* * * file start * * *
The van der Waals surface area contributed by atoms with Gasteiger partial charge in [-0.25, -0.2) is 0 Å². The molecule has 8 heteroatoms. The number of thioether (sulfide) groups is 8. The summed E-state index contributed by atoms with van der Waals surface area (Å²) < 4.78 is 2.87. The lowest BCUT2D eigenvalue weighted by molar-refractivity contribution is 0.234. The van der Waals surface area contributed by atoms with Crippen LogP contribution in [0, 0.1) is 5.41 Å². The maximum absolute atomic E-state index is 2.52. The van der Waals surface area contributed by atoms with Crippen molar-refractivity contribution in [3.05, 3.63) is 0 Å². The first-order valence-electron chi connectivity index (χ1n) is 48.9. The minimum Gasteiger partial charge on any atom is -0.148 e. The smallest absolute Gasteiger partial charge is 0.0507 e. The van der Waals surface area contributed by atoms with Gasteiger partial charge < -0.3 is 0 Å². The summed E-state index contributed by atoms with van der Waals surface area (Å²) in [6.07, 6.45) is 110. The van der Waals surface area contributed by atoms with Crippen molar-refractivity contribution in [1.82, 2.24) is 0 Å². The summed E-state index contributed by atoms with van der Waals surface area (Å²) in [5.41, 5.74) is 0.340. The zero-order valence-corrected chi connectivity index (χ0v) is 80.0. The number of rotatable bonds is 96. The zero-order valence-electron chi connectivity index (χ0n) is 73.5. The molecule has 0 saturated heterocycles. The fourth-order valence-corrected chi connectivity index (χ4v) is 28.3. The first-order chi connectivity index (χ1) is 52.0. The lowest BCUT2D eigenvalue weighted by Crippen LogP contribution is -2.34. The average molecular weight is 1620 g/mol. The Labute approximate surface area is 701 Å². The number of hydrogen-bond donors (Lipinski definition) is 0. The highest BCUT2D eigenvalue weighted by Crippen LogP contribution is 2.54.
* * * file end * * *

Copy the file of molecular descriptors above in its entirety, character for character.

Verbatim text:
The van der Waals surface area contributed by atoms with Gasteiger partial charge in [-0.25, -0.2) is 0 Å². The molecule has 8 heteroatoms. The number of thioether (sulfide) groups is 8. The summed E-state index contributed by atoms with van der Waals surface area (Å²) < 4.78 is 2.87. The lowest BCUT2D eigenvalue weighted by molar-refractivity contribution is 0.234. The van der Waals surface area contributed by atoms with Crippen LogP contribution in [0, 0.1) is 5.41 Å². The maximum absolute atomic E-state index is 2.52. The van der Waals surface area contributed by atoms with Crippen molar-refractivity contribution in [3.05, 3.63) is 0 Å². The first-order valence-electron chi connectivity index (χ1n) is 48.9. The minimum Gasteiger partial charge on any atom is -0.148 e. The smallest absolute Gasteiger partial charge is 0.0507 e. The van der Waals surface area contributed by atoms with Gasteiger partial charge < -0.3 is 0 Å². The summed E-state index contributed by atoms with van der Waals surface area (Å²) in [6.07, 6.45) is 110. The van der Waals surface area contributed by atoms with Crippen molar-refractivity contribution in [1.82, 2.24) is 0 Å². The summed E-state index contributed by atoms with van der Waals surface area (Å²) in [5.41, 5.74) is 0.340. The zero-order valence-corrected chi connectivity index (χ0v) is 80.0. The number of rotatable bonds is 96. The zero-order valence-electron chi connectivity index (χ0n) is 73.5. The molecule has 0 saturated heterocycles. The fourth-order valence-corrected chi connectivity index (χ4v) is 28.3. The first-order chi connectivity index (χ1) is 52.0. The lowest BCUT2D eigenvalue weighted by Crippen LogP contribution is -2.34. The average molecular weight is 1620 g/mol. The Labute approximate surface area is 701 Å². The number of hydrogen-bond donors (Lipinski definition) is 0. The highest BCUT2D eigenvalue weighted by Crippen LogP contribution is 2.54.